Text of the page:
Because the dangers are not yet contained, world leaders have been scrambling. Can we convince him to stay in the Iran nuclear deal? Can we rely on him not to launch a trade war? Can we cajole him with a Nobel Prize to keep peace with North Korea? Can we count on him not to blow up the world if the special counsel’s investigations closed in too tightly? They should realize by now that the answer to each of these questions is in the negative.

The world is full of individuals with Trump’s characteristics who lust after power. Usually, society helps contain them, and well-functioning democracies keep them from taking command. In less functioning ones, they may take charge as would-be saviors, only to become despots. Their promises of glory and greatness of the nation initially build momentum. But the destination of unopposed disease is always the same: death and destruction. If Congress continues to fail to act, then we may get to the point where it becomes the mental health profession’s responsibility to take medical measures, to save not only the organism that is this great nation but to prevent lasting and devastating damage.


Donati, J., and Jeong, A. (2018). North Korean nuclear talks are thrown off balance as accounts by U.S. and Pyongyang clash. Wall Street Journal. Retrievable at:…

Franklin, B. (1755). Reply to the Governor. Pennsylvania Assembly, November 11.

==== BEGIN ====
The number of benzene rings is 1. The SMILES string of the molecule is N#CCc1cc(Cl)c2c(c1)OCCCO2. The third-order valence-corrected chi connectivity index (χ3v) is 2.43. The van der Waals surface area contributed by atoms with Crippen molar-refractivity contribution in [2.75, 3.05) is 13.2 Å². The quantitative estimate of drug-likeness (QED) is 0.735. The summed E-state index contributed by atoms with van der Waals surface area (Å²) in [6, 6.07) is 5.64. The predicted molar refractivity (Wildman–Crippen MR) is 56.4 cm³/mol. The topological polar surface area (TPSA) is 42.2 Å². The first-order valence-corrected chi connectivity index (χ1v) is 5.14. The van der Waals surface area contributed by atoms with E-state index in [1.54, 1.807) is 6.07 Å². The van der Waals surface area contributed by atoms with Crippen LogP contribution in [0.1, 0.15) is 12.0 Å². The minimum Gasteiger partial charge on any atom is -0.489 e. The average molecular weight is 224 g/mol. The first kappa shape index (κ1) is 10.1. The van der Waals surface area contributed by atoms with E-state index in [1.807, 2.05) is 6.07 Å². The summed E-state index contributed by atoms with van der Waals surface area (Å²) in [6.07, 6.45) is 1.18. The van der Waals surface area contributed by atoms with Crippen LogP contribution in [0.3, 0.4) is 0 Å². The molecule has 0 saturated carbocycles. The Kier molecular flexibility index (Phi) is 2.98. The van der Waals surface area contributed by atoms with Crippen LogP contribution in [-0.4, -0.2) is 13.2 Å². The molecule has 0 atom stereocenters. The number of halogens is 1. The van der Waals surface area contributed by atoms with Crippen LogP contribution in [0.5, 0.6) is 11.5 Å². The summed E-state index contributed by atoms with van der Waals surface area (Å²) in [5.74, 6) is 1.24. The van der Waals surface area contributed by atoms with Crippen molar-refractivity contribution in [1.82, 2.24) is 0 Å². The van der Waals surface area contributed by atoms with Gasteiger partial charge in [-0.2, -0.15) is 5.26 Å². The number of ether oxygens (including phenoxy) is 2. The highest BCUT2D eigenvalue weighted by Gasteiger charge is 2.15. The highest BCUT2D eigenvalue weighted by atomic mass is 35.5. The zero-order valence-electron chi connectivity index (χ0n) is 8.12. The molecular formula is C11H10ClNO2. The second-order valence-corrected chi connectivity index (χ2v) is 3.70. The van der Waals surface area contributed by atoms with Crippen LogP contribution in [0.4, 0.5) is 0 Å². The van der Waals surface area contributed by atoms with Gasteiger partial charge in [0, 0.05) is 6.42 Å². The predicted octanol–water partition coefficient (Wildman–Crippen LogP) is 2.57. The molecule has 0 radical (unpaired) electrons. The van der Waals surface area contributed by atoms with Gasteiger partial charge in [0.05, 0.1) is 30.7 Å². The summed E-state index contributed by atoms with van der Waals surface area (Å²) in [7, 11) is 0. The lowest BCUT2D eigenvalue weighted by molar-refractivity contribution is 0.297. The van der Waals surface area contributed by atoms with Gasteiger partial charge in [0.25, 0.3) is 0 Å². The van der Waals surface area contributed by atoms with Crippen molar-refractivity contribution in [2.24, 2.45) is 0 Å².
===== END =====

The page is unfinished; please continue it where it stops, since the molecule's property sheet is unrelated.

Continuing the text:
Goodman, A., Shaikh, N., and Rivas, L. (2018). From separating families to jailing asylum seekers, Trump admin. accused of criminalizing migration. Democracy Now. Retrievable at:…

Haberman, M. (2018). Newly emboldened, Trump says what he really feels. New York Times. Retrievable at:

Kessler, G., Rizzo, S., and Kelly, M. (2018). President Trump has made 3,001 false or misleading claims so far. Washington Post. Retrievable at:…

Lee, B. X. (2018). Peace or war on Korean Peninsula? Korea Herald. Retrievable at:

Weill, K. (2018). Hate crimes spiked after Trump’s anti-Muslim tweets, study finds. Daily Beast. Retrievable at:…

About the Author
Bandy X. Lee M.D., M.Div.

Bandy Lee, M.D., is a forensic psychiatrist at Yale School of Medicine and project group leader for the World Health Organization Violence Prevention Alliance. She also authored the textbook Violence.